Blue cohosh is antispasmodic, antirheumatic, diuretic, emmenagogue and uterine tonic. It is an excellent uterine tonic that may be used in any situation where there is a weakness or loss of tone. It may be used at any time during pregnancy if there is a threat of miscarriage. Similarly, because of its anti-spasmodic action, it will ease false labour pains and dysmenorrhoea. However, when labour does ensue, the use of Blue Cohosh just before birth will help ensure an easy delivery, hence its traditional use as a partus preparatory. In all these cases it is a safe herb to use. As an emmenagogue it can be used to bring on a delayed or suppressed menstruation whilst ensuring that the pain that sometimes accompanies it is relieved. (1)
Blue cohosh has been used as a medicinal herb in eastern North America. It was commonly used as traditional medicines for the treatment of menopausal symptoms, rheumatic pain, and as anti-inflammatory remedy. Particularly, extract of blue cohosh roots has been used as anti-inflammatory antipyretic in traditional medicines. Results demonstrate that constituents of Blue cohosh exert anti-inflammatory effects through the inhibition of expression of Nitric oxide synthases (iNOS) and pro-inflammatory cytokines, iNOS, TNF-α, IL-1β, and IL-6 therefore, blue cohosh may have therapeutic potential for the treatment of inflammation-related diseases. (2)
Blue cohosh is one of several medicinal plants used as herbal fertility treatments in North America from colonial times to 1900s that can be used in combination with assisted reproductive technology (ART) to lower the cost and increase the success rate of infertility treatment. (3)
Blue cohosh is part of a combination of herbal medicines that have been traditionally used in the third trimester to prepare a woman for delivery. This preparation is called ‘mother’s cordial’ or ‘partus preparatus’. In addition to Blue cohosh, a partus preparatus typically contains, Black cohosh Cimicifuga racemosa, Raspberry Rubus idaeus, Squaw vine / Partridge berry Mitchella repens (4) and Milk thistle Silybum marianum.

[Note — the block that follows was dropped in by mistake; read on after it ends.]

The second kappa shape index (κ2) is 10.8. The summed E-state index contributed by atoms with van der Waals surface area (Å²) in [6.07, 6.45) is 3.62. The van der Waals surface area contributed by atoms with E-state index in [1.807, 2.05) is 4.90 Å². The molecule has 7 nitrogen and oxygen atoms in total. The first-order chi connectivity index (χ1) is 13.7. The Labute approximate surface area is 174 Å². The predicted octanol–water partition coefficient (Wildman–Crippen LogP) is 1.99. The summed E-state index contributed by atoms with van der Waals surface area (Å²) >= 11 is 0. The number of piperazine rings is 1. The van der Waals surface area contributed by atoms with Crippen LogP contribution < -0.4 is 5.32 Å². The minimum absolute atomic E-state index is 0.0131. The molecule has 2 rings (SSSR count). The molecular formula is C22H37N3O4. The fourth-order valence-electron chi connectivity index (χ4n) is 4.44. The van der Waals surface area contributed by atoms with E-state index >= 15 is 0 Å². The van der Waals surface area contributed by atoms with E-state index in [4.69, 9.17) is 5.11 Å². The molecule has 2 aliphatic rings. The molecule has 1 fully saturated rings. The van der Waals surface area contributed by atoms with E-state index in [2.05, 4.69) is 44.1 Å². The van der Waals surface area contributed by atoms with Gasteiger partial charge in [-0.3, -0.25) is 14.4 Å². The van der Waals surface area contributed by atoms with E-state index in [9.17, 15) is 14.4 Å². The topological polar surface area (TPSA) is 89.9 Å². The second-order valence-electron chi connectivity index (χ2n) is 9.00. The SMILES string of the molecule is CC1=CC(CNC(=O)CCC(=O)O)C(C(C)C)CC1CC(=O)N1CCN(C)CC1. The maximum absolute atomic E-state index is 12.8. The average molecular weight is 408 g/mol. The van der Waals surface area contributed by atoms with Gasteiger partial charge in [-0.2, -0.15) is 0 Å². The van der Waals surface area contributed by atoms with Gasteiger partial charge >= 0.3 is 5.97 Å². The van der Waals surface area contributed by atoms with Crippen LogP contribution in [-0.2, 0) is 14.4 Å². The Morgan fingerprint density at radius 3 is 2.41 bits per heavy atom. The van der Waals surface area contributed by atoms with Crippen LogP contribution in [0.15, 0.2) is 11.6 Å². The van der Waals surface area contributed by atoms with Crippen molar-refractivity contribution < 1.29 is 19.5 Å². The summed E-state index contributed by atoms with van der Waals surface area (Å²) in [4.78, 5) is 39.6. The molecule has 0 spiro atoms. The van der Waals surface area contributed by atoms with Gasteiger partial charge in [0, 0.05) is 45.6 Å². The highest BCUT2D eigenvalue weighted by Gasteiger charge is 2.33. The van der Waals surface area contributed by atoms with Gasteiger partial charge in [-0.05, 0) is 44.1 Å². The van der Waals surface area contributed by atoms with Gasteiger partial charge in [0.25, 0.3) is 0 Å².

According to a survey of midwives in the United States, approximately 64% of midwives reported using Blue cohosh as a labour-inducing aid. (5) Blue cohosh needs to prescribe by a level 8 qualified herbalist or health care practitioner under supervision.
1. PFAF. Caulophyllum thalictroides 2019 [Available from: https://pfaf.org/user/Plant.aspx?LatinName=Caulophyllum+thalictroides.
2. Lee Y, Jung J-C, Ali Z, Khan IA, Oh S. Anti-Inflammatory Effect of Triterpene Saponins Isolated from Blue Cohosh (Caulophyllum thalictroides). Evidence-based complementary and alternative medicine : eCAM. 2012;2012:798192-.
3. Lans C, Taylor-Swanson L, Westfall R. Herbal fertility treatments used in North America from colonial times to 1900, and their potential for improving the success rate of assisted reproductive technology. Reproductive biomedicine & society online. 2018;5:60-81.
4. Edward Mills J-JD, Dan Perri, Gideon Koren. Herbal Medicines in Pregnancy and Lactation An Evidence-Based Approach: Taylor & Francis Medical, an imprint of the Taylor & Francis Group; 2006.
5. Dugoua JJ, Perri D, Seely D, Mills E, Koren G. Safety and efficacy of blue cohosh (Caulophyllum thalictroides) during pregnancy and lactation. The Canadian journal of clinical pharmacology = Journal canadien de pharmacologie clinique. 2008;15(1):e66-73.